First Look – Schneider Xenon FF-Prime Lenses
A couple days ago Ryan Avery of Schneider Optics contacted me and informed me that he had a set of prototype Schneider Xenon FF-Prime Lenses. He also asked if I'd like to test them out for a day and mentioned I might be the first to shoot any images with them. Being the lens nut that I am and my new fondness of the Cine-Xenar III lenses I certainly couldn't pass that up. Below are a few of my thoughts regarding the lenses. I only had about 4 hours of shooting and inspection time with them, but I tried to get as much done as possible. Consider this a "quick preview".
Where Did These Come From?
These lenses started their life when they were announced and shown as the Video Xenons, however, much has changed during their product development and these lenses are indeed finally coming to the market at the end of this year as Xenon FF-Primes. Matt Duclos provided a nice preview of these lenses on his blog here. He also was able to put the lenses up on the projector and make some observations about the lenses a couple days ago. I'll add the link right here when his article is up.
The most notable thing about the new Xenon FF-Primes are that they are designed to cover FF35 (36x24mm). That puts them up to compete squarely against Canon CN-E Primes and Zeiss CP.2 Primes. However, the exciting thing about these new Schneider Xenon FF-Primes is that they are not simply based on still lenses. They have been designed from the ground up to be proper cinema glass. As such, they avoid some of the weirdness that isn't exactly desirable that the CN-E, CP.2, and other still lenses capture when used for motion pictures.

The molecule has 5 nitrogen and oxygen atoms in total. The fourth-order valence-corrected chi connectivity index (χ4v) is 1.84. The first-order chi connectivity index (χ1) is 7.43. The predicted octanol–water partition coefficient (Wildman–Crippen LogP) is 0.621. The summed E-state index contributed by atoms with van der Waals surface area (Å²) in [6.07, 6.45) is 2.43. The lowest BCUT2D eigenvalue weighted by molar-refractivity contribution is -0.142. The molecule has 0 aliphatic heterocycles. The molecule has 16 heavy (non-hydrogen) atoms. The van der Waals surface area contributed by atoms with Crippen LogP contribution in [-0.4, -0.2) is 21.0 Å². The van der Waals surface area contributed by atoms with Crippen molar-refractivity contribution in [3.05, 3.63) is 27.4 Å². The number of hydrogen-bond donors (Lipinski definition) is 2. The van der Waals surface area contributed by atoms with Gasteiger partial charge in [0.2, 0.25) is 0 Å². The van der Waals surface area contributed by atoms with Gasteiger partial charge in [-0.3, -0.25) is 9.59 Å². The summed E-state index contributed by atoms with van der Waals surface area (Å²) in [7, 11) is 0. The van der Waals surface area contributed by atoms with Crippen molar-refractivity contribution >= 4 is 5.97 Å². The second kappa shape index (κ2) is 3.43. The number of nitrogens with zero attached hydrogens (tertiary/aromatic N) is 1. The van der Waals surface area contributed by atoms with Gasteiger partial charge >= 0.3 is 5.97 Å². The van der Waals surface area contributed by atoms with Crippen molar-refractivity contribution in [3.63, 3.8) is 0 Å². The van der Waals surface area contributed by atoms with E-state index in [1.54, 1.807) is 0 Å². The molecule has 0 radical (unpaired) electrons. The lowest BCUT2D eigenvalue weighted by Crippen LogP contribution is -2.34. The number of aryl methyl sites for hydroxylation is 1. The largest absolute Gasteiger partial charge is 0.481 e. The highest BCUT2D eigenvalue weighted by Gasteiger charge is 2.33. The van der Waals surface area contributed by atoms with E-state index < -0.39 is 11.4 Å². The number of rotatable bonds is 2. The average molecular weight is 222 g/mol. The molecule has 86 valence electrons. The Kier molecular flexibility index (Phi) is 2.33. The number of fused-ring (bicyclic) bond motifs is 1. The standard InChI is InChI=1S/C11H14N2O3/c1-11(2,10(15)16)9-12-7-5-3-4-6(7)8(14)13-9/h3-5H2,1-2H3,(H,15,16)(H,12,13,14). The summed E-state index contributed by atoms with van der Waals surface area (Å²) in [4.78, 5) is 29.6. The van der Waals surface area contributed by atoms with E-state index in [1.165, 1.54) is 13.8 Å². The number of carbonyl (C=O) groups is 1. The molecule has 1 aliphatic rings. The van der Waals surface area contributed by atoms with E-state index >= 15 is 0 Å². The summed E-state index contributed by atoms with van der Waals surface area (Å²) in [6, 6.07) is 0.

The initial set will consist of 35, 50, and 75mm primes with more focal lengths on the way.
Here's the breakdown on the new Schneider Xenon FF-Primes:
- FF35 Full Frame Coverage (36x24mm)
- T2.1-22 Iris Range
- 14 Iris Blades
- Weighs approximately 3.3lbs each
- Designed for 4K
- Color Matched
- Minimal Breathing
- Uniform Size and Gear Spacing
- 300 Degree Focus Pull
- Generous Focus and Iris Marks
- No Image Shift
- 100mm Outer Diamter
- 95mm Front Threads
- Available in PL, Canon EOS/EF, and Nikon F Mount
- Available 4th Quarter 2013
- MSRP $4000 each
So pretty much with that price point I'd say that these are a potential game changer. Let's take a closer look. Here are my quick impressions of the set:
The very first thing you'll notice when you hold one of these lenses in your hands is that they are very well built. These are not toys, they are tanks. Clearly the Xenon FF-Primes have been designed to stand years production use and abuse. They are very solid and feel like a solid piece of metal and glass. That's great news.
I opted to test out the Canon EOS/EF Mount version to allow me to check out the full frame coverage. The first thing I noticed about the lens mount is just how solid it is. It appears to not suffer from the "wiggle" effect you get from thinner lens mounts like Canon and Nikon lenses. Ryan explained to me that the mount runs deep into the body of the lens.
14 Iris Blades, Bokeh, and Out Of Focus Image
Iris design and blade count are pretty much create that unique look behind the out of focus image behind and in front of your in focus subject. There are 14 blades packed into the Xenon FF-Primes and they create a somewhat consistent shape and feel through the aperture range.
This particular design yields a more round/circular bokeh shape, which to me is very pleasing:
Light Falloff/Vignetting Wide Open
Wide open the Xenon FF-Primes produce a fairly flat image without noticeable falloff. This is good news for both Mysterium-X and soon Dragon shooters. I was actually surprised by these results and was expecting more vignetting overall.